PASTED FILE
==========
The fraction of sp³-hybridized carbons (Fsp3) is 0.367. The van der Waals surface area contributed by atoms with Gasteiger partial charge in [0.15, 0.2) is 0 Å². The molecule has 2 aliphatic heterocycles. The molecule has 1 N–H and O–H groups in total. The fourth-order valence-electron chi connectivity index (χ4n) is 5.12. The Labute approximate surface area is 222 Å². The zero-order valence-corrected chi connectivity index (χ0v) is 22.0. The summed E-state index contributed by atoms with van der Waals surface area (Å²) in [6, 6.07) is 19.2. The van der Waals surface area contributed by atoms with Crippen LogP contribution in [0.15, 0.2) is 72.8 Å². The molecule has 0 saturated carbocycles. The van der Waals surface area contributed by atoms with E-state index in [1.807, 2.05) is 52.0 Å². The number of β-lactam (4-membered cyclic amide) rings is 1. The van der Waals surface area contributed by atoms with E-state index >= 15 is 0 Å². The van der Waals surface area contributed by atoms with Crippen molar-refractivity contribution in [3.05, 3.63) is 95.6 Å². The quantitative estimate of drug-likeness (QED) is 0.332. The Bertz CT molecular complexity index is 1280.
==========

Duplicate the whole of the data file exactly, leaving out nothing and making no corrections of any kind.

The fraction of sp³-hybridized carbons (Fsp3) is 0.367. The van der Waals surface area contributed by atoms with Gasteiger partial charge in [0.15, 0.2) is 0 Å². The molecule has 2 aliphatic heterocycles. The molecule has 1 N–H and O–H groups in total. The fourth-order valence-electron chi connectivity index (χ4n) is 5.12. The Labute approximate surface area is 222 Å². The zero-order valence-corrected chi connectivity index (χ0v) is 22.0. The summed E-state index contributed by atoms with van der Waals surface area (Å²) in [6, 6.07) is 19.2. The van der Waals surface area contributed by atoms with Crippen LogP contribution in [0.15, 0.2) is 72.8 Å². The molecule has 0 saturated carbocycles. The van der Waals surface area contributed by atoms with E-state index in [1.807, 2.05) is 52.0 Å². The number of β-lactam (4-membered cyclic amide) rings is 1. The van der Waals surface area contributed by atoms with E-state index >= 15 is 0 Å². The van der Waals surface area contributed by atoms with Crippen molar-refractivity contribution in [3.05, 3.63) is 95.6 Å². The quantitative estimate of drug-likeness (QED) is 0.332. The Bertz CT molecular complexity index is 1280.